The Natural Evolution Podcast

Season 2

Episode 24

S2E24 – Balancing the Microbiome Through Innovative Methods

With a rich background in research, Microbiologist Kiran Krishnan co-founded Microbiome Labs with Dr. Tom Bayne. On the observation that numerous supplement companies had very little sufficient clinical data, Kiran set out to develop trials that were more accessible and relevant to the supplement industry. Eventually, he opened up the door to product development, and later, probiotics – which sprouted the company he supports today. Since then, they have reinvested operational profits into research. Subsequently this has raised the bar for other companies to follow suit in creating and believing in a product that makes sense, not just purely for profit. 

During this episode, Kiran dives into the approach his company uses – and why it makes sense. This includes discussions on their method of creating micro-fermentations, adding nutrients to substrates, and developing different enzymes, vitamins, and prebiotics necessary for a healthy gut microbiome. He helps us better understand how our microbiome plays a role in age-related degeneration while providing solutions to the symptoms and deficiencies created by the modern diet.

Learn more about the research, providers, and products behind Microbiome Labs here.

Head over to https://rebelhealthtribe.com/kit to get a free download of our loaded quick start guide to help you along your healing journey.  If you like us, subscribe, review, and share us with your friends, and come join our Rebel Health Tribe group on Facebook.

Listen to Episode #24

Kiran Krishnan is a Research Microbiologist and has been involved in the dietary supplement and nutrition market for the past 20 years. He comes from a strict research background having spent several years with hands-on R&D in the fields of molecular medicine and microbiology at the University of Iowa.
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About our Guest

Kiran Krishnan is a Research Microbiologist and has been involved in the dietary supplement and nutrition market for the past 20 years. He comes from a strict research background having spent several years with hands-on R&D in the fields of molecular medicine and microbiology at the University of Iowa.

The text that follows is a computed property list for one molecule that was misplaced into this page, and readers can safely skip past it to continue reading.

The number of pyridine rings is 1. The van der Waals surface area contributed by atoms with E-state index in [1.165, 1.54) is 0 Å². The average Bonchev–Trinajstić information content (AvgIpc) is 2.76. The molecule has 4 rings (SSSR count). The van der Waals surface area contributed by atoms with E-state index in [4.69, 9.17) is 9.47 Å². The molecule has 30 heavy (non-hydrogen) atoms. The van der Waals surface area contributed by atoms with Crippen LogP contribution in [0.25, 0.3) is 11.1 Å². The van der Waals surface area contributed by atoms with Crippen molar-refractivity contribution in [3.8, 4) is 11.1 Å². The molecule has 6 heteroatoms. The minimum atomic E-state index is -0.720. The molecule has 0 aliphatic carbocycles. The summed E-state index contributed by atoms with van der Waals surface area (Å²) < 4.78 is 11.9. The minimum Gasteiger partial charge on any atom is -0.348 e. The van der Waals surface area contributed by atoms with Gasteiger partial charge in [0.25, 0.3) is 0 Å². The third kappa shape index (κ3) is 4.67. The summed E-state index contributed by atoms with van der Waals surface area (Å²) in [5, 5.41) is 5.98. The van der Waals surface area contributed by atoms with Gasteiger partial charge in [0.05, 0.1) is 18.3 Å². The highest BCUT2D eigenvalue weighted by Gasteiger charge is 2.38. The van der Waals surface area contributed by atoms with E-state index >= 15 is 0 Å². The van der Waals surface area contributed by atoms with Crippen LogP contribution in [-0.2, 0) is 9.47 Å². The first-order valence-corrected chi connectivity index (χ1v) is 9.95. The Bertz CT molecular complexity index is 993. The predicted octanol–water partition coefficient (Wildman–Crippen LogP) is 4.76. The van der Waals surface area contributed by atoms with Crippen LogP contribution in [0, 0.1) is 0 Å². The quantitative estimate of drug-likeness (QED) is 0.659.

He left University research to take several leadership positions in global companies in Business Development and Product Development. Most recently, Kiran is the General Manager for Novozymes One Health America & Microbiome Labs, a leader in microbiome and probiotic research. He is a frequent lecturer on the Human Microbiome at Medical and Nutrition Conferences. He is an expert guest on National Radio and Satellite radio and has been a guest speaker on several Health Summits as a microbiome expert. He is currently involved in over 18 novel human clinical trials on probiotics and the human microbiome. Kiran is also on the Scientific Advisory Board for 7 other companies in the industry. Kiran has published clinical trials in peer-reviewed, scientific journals and several global patents in his name.

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Podcast Transcript

Michael Roesslein: And we are live. And one of these days, I’m seriously going to start recording the pre-recording conversations, because I think that could be a whole other podcast.

Kiran Krishnan:

Totally.

Michael Roesslein:

I am here with our good friend, Kiran Krishnan. Welcome back.

Kiran Krishnan:

Hey Michael. Good to be back. Good to be back.

Michael Roesslein:

Yeah, a little different format this time. We don’t have a live audience. We don’t have Q and A. I don’t have to man a chat box. We don’t have a designated subject. For those in our audience who don’t know, I don’t even really know the title properly to use for you. You were chief science officer at Microbiome Labs. I believe you’re now CEO at Microbiome Labs, and you hold an office with Novozymes out of Denmark. Are you chief of North American operations? Did I get that right?